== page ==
Astronomers based in Hawaii have found a way of peering through the clouds of dust that surround supermassive black holes: they simply place sunglasses over their telescope lens. Or, to be more accurate, they fit a polarising filter in the UK Infrared Telescope that sits atop the now thankfully dormant Mauna Kea volcano.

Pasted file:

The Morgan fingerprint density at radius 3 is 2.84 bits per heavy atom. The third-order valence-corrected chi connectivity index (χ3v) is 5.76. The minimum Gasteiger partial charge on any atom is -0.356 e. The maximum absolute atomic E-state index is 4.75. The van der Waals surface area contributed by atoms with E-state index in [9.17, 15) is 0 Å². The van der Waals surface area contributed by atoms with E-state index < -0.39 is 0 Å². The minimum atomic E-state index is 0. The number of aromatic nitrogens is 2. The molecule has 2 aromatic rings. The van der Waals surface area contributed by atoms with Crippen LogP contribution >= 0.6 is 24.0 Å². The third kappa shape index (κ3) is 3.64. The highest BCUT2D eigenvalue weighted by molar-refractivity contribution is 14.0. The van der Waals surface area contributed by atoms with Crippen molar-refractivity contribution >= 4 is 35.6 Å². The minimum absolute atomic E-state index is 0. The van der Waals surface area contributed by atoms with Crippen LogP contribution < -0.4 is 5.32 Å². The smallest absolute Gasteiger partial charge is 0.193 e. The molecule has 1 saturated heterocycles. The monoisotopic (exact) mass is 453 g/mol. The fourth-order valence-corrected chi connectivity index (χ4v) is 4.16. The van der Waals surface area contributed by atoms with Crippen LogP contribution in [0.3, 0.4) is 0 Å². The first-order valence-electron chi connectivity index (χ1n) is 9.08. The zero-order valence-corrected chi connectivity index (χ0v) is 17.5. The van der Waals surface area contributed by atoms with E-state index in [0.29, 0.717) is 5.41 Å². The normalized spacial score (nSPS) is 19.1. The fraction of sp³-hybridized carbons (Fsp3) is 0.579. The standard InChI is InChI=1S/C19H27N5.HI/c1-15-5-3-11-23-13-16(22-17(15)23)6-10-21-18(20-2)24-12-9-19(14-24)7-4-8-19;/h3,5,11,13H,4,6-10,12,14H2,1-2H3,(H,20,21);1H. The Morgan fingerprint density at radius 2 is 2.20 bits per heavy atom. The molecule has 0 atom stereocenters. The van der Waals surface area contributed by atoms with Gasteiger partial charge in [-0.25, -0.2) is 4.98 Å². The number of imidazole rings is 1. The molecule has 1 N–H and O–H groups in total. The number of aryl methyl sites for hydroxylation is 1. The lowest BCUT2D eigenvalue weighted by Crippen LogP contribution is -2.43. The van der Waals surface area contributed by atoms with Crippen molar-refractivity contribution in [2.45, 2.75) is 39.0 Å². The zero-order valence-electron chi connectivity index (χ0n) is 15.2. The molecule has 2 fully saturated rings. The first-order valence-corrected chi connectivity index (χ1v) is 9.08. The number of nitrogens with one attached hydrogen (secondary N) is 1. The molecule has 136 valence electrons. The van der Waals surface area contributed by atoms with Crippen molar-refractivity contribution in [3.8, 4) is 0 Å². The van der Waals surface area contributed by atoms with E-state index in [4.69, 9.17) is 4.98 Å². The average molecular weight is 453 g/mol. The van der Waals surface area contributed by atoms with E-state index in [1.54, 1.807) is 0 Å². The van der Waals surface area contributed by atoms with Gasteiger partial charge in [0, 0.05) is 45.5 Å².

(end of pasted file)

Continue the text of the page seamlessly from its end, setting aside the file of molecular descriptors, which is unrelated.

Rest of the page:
As well as reducing brightness, polarising sunglasses only let through light with a very narrow range of wave orientations. This serves to remove randomly-oriented photons scattered off water surfaces and clouds, and the glare from car windscreens. With polarising filters fishermen can see their prey swimming about in a river, and astronomers now survey the heart of a galaxy, free of the usual dusty haze.